Christmas Day – God became man so that men might become gods

Christmas Day – God became man so that men might become gods

God became man so that men might become gods. These words of St Athanasius sum up the mystery of the Incarnation. This is what we celebrate at Christmas and it is the source of our great joy.
The Incarnation changes everything. It brings together what the world tries to keep separate – God who is pure spirit, and the material world. Because of this, the true meaning of Christmas is a great challenge to our world. Because of sin, there is a great tendency for us to live fractured dualistic lives where the material reality is separated off from the spiritual reality. From the material perspective, human beings are seen as nothing special, just mere collections of fundamental particles of nature. This is the world of cold facts. This perspective is contrasted with the spiritual perspective where human beings are essentially centres of consciousness, and it is from this spiritual perspective that people try to search for meaning and love. This disunity between materiality and spirituality results in all kinds of evils. When people do not base the spiritual perspective on anything objective, there is no firm foundation to morality – things are only valuable or have meaning because an individual say so. If we believe that from the material perspective we are nothing special, there is no need to treat our bodies with any respect – we just treat our bodies in a way that is consistent with our own artificial set of values.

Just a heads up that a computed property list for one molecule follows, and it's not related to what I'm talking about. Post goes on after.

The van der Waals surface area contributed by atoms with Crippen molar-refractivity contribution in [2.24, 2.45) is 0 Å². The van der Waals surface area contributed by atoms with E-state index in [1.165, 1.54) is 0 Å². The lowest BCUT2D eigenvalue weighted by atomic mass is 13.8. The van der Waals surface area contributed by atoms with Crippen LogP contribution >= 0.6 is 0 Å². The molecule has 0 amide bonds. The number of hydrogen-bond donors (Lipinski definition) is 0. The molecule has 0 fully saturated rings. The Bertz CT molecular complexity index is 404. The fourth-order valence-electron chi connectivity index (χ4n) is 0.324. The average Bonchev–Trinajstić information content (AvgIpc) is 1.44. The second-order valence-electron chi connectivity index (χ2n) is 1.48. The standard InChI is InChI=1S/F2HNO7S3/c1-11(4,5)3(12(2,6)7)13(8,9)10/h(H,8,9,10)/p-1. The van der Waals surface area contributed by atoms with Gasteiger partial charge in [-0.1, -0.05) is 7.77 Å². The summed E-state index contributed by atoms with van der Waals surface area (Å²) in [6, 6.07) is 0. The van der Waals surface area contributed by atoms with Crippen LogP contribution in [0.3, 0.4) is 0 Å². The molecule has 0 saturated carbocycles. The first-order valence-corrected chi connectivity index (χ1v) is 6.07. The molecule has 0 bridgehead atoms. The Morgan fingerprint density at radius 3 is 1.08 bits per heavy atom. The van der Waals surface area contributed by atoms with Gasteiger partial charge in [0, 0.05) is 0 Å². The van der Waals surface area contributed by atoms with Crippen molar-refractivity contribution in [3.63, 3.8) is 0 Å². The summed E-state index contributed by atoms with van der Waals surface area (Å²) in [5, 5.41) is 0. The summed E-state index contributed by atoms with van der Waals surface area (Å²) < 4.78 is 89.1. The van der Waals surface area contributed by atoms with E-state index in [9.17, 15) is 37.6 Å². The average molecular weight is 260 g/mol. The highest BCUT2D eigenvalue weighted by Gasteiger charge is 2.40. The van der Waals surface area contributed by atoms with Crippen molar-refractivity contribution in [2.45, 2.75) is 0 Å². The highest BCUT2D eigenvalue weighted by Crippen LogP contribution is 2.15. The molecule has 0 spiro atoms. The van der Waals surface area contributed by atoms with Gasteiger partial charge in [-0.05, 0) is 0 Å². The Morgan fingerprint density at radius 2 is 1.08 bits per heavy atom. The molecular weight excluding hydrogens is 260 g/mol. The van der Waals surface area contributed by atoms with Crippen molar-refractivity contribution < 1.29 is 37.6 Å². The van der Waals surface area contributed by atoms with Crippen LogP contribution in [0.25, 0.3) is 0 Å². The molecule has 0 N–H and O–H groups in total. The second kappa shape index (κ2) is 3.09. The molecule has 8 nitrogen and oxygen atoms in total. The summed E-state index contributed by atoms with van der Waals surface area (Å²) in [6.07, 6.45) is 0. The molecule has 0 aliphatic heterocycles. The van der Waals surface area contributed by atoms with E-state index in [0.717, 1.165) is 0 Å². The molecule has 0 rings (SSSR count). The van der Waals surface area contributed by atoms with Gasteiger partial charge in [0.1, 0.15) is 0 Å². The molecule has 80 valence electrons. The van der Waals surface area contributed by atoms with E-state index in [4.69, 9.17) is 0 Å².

The sin of Adam in the Garden of Eden, was that he wanted to live beyond his material-spiritual existence, so as to exist in the same way God exists. But in trying to overreach himself, his material and spiritual unity was undermined – he became an enemy of God. God reminds Adam he is dust and to dust he shall return. Ever since the Fall, there has been a war between the material and spiritual realities. Man is uncomfortable in his own skin. He tries to strive for a spiritual existence and to escape from his mundane materiality, but his materiality drags him down and makes him do things he hates doing.

In the Incarnation, all this changes. God, who is pure spirit entered into our material world. The source of all our values, all our meaning and all our loving became a historical fact, Jesus Christ, a child born in Bethlehem 2000 years ago. Through Jesus Christ, not only is our integrity restored, but by taking on human flesh and dying on the cross, God freely gives to man, what man tried to take by force at Eden. God becomes man so that men might become gods. The powers of darkness still try to undermine our material and spiritual unity, but we now know that this darkness is impotent in the light of Christ. In the words of St Leo the Great, we hear the true meaning of Christmas:

O Christian, remember your dignity, and now that you share in God’s own nature, do not return by sin to your former base condition. Bear in mind who is your head and of whose body you are a member. Do not forget that you have been rescued from the power of darkness and brought into the light of God’s kingdom.

Robert Verrill OP

fr Robert Verrill  lives in the Dominican Priory in Cambridge, where he works at the University chaplaincy while completing a Doctorate at Baylor University, Texas.